Bank of America is getting whacked evern harder after an S&P downgrade, and ongoing concerns about mortgage-putbacks.In the last couple of days we’ve published the work of hedge funder Manal Mehta who claims that Bank of America is on the hook big time for faulty mortgages that may be “put back” to the bank by the GSEs.
As this news has dovetailed with foreclosure-gate, it’s obviously causing considerable consteration among bank investors.
An analysis from Chris Kotowski at Oppenheimer suggest that Mehta’s sensational claims are not justified. Here are their four key points.
- The report claimed that BAC had a “potential liability” of $21.8B to the GSEs on mortgage put-backs. This claim appears demonstrably exaggerated to us based on a now-reasonable amount of GSE data.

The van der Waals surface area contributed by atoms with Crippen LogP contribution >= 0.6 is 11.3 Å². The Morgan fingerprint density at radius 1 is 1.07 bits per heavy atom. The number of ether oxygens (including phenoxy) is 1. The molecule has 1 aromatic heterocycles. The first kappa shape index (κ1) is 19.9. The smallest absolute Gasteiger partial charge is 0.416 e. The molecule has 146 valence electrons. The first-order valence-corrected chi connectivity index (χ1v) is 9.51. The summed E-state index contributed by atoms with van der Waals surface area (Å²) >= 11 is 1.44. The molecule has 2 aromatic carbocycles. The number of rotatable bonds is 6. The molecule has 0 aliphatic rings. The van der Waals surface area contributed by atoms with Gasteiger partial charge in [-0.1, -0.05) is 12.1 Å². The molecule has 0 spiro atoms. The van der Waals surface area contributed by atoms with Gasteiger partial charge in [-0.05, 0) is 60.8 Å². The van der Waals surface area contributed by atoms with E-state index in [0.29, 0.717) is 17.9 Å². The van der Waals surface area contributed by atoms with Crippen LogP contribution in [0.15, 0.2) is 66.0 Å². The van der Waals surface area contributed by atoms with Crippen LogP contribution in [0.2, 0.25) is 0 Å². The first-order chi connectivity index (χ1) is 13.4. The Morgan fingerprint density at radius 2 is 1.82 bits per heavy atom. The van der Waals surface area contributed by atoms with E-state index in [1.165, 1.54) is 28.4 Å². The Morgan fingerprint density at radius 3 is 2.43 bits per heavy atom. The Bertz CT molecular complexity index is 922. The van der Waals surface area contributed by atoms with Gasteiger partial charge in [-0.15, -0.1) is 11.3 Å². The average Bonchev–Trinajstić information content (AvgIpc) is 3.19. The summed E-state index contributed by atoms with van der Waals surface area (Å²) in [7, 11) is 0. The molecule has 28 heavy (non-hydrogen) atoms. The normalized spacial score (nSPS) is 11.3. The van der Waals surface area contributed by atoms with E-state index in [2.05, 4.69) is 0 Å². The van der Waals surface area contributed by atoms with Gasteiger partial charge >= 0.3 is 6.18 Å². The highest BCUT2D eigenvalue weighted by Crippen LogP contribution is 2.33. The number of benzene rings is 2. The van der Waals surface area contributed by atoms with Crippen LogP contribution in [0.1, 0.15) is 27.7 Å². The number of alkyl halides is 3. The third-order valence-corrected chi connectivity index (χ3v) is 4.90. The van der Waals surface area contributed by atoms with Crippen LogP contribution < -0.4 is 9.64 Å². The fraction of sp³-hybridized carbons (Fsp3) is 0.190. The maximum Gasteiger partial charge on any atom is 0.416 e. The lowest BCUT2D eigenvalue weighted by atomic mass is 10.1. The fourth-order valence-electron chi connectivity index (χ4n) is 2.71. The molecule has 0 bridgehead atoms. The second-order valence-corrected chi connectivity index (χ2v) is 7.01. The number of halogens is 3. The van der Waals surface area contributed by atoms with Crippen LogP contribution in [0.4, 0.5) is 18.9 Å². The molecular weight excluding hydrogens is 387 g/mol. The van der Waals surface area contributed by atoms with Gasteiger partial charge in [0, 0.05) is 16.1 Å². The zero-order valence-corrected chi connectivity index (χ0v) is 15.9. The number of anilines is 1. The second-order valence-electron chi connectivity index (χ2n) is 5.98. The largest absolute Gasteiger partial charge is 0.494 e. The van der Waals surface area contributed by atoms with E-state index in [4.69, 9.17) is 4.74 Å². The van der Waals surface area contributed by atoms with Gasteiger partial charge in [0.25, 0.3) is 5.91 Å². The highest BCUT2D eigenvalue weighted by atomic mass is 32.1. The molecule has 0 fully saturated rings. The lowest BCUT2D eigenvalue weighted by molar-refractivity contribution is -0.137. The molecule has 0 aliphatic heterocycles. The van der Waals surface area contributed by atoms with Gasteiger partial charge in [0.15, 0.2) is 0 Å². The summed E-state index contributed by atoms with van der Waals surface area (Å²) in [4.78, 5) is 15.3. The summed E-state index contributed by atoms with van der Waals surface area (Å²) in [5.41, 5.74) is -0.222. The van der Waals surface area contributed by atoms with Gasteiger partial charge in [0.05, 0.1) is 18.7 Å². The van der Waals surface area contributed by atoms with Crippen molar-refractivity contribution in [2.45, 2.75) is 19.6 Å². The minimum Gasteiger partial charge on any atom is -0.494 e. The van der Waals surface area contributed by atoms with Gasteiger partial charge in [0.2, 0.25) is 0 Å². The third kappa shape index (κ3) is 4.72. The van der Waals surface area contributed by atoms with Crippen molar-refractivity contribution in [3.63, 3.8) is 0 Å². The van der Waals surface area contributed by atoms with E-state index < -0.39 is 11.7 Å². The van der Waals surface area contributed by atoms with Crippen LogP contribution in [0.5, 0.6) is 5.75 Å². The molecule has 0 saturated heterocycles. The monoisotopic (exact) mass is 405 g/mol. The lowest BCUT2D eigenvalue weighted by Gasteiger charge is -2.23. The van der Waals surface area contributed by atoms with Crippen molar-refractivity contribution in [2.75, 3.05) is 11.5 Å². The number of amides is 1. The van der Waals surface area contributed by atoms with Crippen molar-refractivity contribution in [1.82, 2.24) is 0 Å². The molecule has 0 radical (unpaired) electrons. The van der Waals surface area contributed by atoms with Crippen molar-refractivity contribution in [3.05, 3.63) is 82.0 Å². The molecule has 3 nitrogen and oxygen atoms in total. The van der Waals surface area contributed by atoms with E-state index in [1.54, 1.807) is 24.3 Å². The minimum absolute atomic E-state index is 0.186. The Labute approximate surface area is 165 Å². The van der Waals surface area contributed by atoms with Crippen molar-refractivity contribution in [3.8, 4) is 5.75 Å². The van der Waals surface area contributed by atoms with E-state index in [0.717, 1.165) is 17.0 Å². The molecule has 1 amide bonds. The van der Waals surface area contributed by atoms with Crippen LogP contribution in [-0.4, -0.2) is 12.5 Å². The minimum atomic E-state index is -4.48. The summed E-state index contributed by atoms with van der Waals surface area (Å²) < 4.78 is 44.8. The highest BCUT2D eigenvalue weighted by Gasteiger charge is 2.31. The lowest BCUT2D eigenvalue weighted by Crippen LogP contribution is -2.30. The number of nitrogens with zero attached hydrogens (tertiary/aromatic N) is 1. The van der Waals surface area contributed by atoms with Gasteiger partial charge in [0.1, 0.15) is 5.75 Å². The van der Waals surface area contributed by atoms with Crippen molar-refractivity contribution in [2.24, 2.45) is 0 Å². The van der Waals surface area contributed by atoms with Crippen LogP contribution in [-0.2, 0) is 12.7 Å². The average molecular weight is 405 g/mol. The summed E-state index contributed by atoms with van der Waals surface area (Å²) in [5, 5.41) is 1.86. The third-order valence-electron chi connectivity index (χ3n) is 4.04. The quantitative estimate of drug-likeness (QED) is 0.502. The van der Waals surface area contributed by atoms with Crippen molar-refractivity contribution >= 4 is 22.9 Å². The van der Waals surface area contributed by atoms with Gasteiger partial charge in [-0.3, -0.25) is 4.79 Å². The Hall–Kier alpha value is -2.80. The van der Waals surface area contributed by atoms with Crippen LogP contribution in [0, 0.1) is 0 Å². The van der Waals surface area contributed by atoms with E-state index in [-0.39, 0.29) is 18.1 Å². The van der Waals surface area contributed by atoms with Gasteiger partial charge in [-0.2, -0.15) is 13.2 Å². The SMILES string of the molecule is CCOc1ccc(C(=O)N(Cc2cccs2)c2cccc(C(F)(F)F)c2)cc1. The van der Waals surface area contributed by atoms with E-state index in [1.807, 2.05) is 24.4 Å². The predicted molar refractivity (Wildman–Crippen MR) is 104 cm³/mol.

- In a series of reports we have found a fairly stable relationship between the amount of FRE’s repurchase requests outstanding at period end and the actual put-backs in the following quarters. We work through that maths again in this report, and it does not get us anywhere near $21.8B.
- The report also claimed a $7.2B “potential” liability to monolines and a $45B of “private-label” issues that in our view have no demonstrable basis in fact, and there are no historical precedents or data. Anyone can sue for anything. It does not mean they will get it.
- Given the demonstrably exaggerated and sensational nature of this claim, we would question the rest as well.
- The robo-signing controversy is a black eye for the industry, but we have seen no evidence of widespread foreclosure attempts on loans that were not in fact seriously delinquent. In the end, we expect the legal system to find a workable solution to clear the current backlog.
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